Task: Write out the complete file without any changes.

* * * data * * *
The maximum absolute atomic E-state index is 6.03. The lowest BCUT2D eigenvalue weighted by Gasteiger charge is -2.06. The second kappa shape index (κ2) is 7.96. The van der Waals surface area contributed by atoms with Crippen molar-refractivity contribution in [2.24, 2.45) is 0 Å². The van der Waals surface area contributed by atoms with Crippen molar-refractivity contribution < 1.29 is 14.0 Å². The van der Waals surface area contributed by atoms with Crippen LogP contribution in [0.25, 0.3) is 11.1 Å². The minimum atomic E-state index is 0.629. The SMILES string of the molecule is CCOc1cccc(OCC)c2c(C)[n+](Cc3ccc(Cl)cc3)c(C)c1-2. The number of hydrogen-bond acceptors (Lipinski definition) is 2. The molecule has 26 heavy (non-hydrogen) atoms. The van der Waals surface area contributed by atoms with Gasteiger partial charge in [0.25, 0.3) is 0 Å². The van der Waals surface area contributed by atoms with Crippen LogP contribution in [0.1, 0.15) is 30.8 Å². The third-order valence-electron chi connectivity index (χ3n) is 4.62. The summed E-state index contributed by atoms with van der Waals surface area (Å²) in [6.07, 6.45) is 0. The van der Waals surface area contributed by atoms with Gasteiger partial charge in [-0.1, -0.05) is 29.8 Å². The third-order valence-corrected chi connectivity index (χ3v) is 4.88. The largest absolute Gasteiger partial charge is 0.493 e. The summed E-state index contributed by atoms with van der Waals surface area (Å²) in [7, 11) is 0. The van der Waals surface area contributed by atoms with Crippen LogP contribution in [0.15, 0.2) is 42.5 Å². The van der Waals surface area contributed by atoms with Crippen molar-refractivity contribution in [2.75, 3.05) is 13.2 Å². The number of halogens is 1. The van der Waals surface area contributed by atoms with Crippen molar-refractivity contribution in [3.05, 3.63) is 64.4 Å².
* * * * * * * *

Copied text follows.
The maximum absolute atomic E-state index is 6.03. The lowest BCUT2D eigenvalue weighted by Gasteiger charge is -2.06. The second kappa shape index (κ2) is 7.96. The van der Waals surface area contributed by atoms with Crippen molar-refractivity contribution in [2.24, 2.45) is 0 Å². The van der Waals surface area contributed by atoms with Crippen molar-refractivity contribution < 1.29 is 14.0 Å². The van der Waals surface area contributed by atoms with Crippen LogP contribution in [0.25, 0.3) is 11.1 Å². The minimum atomic E-state index is 0.629. The SMILES string of the molecule is CCOc1cccc(OCC)c2c(C)[n+](Cc3ccc(Cl)cc3)c(C)c1-2. The number of hydrogen-bond acceptors (Lipinski definition) is 2. The molecule has 26 heavy (non-hydrogen) atoms. The van der Waals surface area contributed by atoms with Gasteiger partial charge in [0.25, 0.3) is 0 Å². The van der Waals surface area contributed by atoms with Crippen LogP contribution in [0.1, 0.15) is 30.8 Å². The third-order valence-electron chi connectivity index (χ3n) is 4.62. The summed E-state index contributed by atoms with van der Waals surface area (Å²) in [6.07, 6.45) is 0. The van der Waals surface area contributed by atoms with Gasteiger partial charge in [-0.1, -0.05) is 29.8 Å². The third-order valence-corrected chi connectivity index (χ3v) is 4.88. The largest absolute Gasteiger partial charge is 0.493 e. The summed E-state index contributed by atoms with van der Waals surface area (Å²) in [7, 11) is 0. The van der Waals surface area contributed by atoms with Crippen LogP contribution in [0.15, 0.2) is 42.5 Å². The van der Waals surface area contributed by atoms with Crippen molar-refractivity contribution in [2.75, 3.05) is 13.2 Å². The number of halogens is 1. The van der Waals surface area contributed by atoms with Crippen molar-refractivity contribution in [3.05, 3.63) is 64.4 Å².